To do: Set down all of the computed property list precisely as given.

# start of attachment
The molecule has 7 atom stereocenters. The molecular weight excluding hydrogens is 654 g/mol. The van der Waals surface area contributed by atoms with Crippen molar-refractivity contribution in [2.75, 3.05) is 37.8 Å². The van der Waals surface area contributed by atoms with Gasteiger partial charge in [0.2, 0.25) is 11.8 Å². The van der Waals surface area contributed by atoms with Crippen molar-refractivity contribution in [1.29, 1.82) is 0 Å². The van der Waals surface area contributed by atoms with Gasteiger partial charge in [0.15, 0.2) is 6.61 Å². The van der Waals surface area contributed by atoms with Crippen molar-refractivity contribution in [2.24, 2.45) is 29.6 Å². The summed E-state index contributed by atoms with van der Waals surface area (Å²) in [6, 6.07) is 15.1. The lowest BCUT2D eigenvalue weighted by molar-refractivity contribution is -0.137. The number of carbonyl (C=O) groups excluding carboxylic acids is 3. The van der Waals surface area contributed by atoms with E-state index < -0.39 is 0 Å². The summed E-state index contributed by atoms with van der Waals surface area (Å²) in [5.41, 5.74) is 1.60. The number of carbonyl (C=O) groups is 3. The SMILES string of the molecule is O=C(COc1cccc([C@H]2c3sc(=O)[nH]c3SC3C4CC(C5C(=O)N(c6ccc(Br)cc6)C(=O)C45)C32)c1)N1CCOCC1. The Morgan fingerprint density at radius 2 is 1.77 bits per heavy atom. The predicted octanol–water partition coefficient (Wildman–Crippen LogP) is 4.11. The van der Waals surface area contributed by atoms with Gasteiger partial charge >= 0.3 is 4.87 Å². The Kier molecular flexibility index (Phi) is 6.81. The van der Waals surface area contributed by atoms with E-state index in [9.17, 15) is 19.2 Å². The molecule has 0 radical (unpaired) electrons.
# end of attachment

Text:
The molecule has 7 atom stereocenters. The molecular weight excluding hydrogens is 654 g/mol. The van der Waals surface area contributed by atoms with Crippen molar-refractivity contribution in [2.75, 3.05) is 37.8 Å². The van der Waals surface area contributed by atoms with Gasteiger partial charge in [0.2, 0.25) is 11.8 Å². The van der Waals surface area contributed by atoms with Crippen molar-refractivity contribution in [1.29, 1.82) is 0 Å². The van der Waals surface area contributed by atoms with Gasteiger partial charge in [0.15, 0.2) is 6.61 Å². The van der Waals surface area contributed by atoms with Crippen molar-refractivity contribution in [2.24, 2.45) is 29.6 Å². The summed E-state index contributed by atoms with van der Waals surface area (Å²) in [6, 6.07) is 15.1. The lowest BCUT2D eigenvalue weighted by molar-refractivity contribution is -0.137. The number of carbonyl (C=O) groups excluding carboxylic acids is 3. The van der Waals surface area contributed by atoms with E-state index < -0.39 is 0 Å². The summed E-state index contributed by atoms with van der Waals surface area (Å²) in [5.41, 5.74) is 1.60. The number of carbonyl (C=O) groups is 3. The SMILES string of the molecule is O=C(COc1cccc([C@H]2c3sc(=O)[nH]c3SC3C4CC(C5C(=O)N(c6ccc(Br)cc6)C(=O)C45)C32)c1)N1CCOCC1. The Morgan fingerprint density at radius 2 is 1.77 bits per heavy atom. The predicted octanol–water partition coefficient (Wildman–Crippen LogP) is 4.11. The van der Waals surface area contributed by atoms with Gasteiger partial charge >= 0.3 is 4.87 Å². The Kier molecular flexibility index (Phi) is 6.81. The van der Waals surface area contributed by atoms with E-state index in [9.17, 15) is 19.2 Å². The molecule has 0 radical (unpaired) electrons.